Keep in mind, she still owns half the PI business. Conflict of interest? Nah. In fact, she interviews more criminals with her best friend (who is not law enforcement) than she does with her meek male partner. And get this — she and her PI partner both have the power to make deals with criminals, like no jail time if you give up so-and-so. What??? There’s no DA is this story world? Apparently not.

Warrants also don’t exist, unless the writer needs to buy time. Otherwise, if she wants to kick in a door, she does. She even fights much larger male characters and wins every single time. Oh, and she puts out APBs instead of BOLOs.

Lesson #1: An APB and BOLO are two different things. An All Points Bulletin (APB) might be released when there’s a prison break and they want “all points” to get the message. A Be On the Look Out (BOLO) is more traditional these days for when a specific person and/or vehicle is wanted in connection with a crime.

Same goes for 187 to indicate a homicide. It’s a gang term not used by law enforcement with the exception of California. California operates differently than the rest of the country, so check with local law enforcement.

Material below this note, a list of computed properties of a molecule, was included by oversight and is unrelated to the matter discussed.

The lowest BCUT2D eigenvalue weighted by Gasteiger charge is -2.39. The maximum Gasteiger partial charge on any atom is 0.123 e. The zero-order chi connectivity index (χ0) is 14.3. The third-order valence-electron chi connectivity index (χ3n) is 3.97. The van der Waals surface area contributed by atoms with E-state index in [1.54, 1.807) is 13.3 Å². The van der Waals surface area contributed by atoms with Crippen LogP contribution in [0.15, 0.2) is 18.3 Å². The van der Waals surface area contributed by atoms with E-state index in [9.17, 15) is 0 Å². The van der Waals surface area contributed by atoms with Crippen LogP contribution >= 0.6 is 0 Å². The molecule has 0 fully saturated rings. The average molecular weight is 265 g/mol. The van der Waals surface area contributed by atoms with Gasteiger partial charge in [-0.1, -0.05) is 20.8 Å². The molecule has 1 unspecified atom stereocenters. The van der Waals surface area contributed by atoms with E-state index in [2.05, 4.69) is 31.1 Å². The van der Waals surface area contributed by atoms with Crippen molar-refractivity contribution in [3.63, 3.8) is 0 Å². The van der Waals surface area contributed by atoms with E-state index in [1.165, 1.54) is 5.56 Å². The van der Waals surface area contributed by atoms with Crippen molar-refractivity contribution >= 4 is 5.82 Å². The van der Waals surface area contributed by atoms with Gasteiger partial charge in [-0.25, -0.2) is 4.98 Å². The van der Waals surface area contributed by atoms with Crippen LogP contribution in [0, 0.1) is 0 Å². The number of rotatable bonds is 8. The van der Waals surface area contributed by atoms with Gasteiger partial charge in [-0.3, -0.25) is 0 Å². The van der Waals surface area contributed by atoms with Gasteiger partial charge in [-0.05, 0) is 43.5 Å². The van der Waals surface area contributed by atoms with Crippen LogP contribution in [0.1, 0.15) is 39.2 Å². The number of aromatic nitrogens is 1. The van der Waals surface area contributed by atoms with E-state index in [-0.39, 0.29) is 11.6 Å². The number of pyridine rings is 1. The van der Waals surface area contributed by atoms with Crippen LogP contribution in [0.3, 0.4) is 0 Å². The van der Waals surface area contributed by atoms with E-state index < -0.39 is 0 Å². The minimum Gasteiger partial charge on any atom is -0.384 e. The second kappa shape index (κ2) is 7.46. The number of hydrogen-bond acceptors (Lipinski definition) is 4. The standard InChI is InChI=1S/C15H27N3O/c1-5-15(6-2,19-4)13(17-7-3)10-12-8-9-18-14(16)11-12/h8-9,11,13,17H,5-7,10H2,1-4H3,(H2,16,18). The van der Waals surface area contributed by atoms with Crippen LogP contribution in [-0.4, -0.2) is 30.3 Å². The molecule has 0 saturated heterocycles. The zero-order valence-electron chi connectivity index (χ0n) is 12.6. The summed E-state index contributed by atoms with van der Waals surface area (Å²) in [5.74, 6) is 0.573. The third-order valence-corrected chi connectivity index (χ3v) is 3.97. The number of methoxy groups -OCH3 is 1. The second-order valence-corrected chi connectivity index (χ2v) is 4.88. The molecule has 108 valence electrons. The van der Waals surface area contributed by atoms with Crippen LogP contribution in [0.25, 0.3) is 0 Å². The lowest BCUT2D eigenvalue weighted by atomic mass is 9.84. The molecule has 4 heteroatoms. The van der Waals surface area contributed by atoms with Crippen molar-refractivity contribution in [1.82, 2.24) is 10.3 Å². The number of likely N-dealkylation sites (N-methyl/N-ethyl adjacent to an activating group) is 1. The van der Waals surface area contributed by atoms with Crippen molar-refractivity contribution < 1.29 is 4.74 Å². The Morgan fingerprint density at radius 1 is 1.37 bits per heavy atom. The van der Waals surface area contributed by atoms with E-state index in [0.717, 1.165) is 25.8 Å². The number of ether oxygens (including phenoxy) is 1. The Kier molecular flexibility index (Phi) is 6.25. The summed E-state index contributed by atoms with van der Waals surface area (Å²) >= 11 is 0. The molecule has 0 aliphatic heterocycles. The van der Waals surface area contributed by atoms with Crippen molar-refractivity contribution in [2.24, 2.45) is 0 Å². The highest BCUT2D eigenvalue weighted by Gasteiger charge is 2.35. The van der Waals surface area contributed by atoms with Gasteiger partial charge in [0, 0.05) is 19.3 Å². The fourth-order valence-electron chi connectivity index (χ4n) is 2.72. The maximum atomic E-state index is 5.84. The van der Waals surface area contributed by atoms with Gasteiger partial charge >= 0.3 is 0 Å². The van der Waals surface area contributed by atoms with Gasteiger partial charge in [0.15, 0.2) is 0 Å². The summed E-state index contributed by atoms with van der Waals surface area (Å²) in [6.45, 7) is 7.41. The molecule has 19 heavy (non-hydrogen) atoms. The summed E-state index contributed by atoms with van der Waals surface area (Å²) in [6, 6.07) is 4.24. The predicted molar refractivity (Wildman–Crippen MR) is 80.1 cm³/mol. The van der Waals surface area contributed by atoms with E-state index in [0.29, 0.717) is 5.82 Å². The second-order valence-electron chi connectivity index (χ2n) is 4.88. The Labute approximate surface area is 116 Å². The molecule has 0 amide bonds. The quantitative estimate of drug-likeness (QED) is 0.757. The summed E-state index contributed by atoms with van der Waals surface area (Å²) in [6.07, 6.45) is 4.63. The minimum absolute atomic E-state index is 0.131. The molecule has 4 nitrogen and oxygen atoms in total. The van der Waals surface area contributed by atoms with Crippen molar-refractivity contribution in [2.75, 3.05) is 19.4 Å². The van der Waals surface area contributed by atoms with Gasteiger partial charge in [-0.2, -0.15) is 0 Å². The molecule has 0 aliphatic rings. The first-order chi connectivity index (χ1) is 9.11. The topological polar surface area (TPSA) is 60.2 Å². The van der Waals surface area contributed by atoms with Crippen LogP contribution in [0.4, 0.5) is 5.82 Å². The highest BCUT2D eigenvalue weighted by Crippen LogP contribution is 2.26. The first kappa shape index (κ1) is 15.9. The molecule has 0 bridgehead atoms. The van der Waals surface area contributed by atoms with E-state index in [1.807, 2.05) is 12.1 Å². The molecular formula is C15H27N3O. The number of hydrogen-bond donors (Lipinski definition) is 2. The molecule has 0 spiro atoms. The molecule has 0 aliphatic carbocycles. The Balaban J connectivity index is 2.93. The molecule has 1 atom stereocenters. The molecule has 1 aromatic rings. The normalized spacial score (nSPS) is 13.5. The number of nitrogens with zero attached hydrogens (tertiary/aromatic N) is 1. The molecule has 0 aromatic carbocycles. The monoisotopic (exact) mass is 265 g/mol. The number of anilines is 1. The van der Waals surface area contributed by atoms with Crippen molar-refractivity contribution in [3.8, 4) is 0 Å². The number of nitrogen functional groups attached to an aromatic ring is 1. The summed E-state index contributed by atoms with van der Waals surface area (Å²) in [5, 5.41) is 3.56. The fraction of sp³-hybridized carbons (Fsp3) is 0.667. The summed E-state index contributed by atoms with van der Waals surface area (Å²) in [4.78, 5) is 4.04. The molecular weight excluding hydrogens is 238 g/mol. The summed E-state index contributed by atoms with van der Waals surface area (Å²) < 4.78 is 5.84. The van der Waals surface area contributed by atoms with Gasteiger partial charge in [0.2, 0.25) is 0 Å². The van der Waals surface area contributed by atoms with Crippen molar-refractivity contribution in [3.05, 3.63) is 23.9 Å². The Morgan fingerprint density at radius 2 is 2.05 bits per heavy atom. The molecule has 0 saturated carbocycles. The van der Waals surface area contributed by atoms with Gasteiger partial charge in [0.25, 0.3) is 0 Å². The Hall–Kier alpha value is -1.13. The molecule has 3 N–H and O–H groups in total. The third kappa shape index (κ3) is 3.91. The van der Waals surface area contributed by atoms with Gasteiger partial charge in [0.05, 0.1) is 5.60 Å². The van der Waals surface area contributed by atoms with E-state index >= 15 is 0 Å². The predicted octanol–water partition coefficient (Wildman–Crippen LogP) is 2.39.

Lesson #2: Do your homework, writers! If you’re unsure if they use APB or BOLO, call and ask. Most departments will happily answer questions from writers.

Lesson #3: Characters must fail, or they become ridiculous and unrealistic. There’s also no character arc without failure. These characters have not changed one iota from the first episode to the last.

Lesson #4: There are laws in this country, and the vast majority of law enforcement work within the law. Can a cop character cut corners once in a while? Within reason, I suppose, but they cannot blatantly disregard the law entirely.

Let’s talk about the serial killer character for a moment. He could not be more stereotyped with Mommy issues, etc. Another eye roll character with no redeeming qualities whatsoever. And—surprise, surprise—a dirty cop is protecting him. At the end of season one, the cop dies. But fear not! He’s back in season two. Can anyone guess how?

Anyone? Anyone?

He’s a twin, of course. A twin, I might add, that no one knew about…until the writer needed an easy way to continue the series.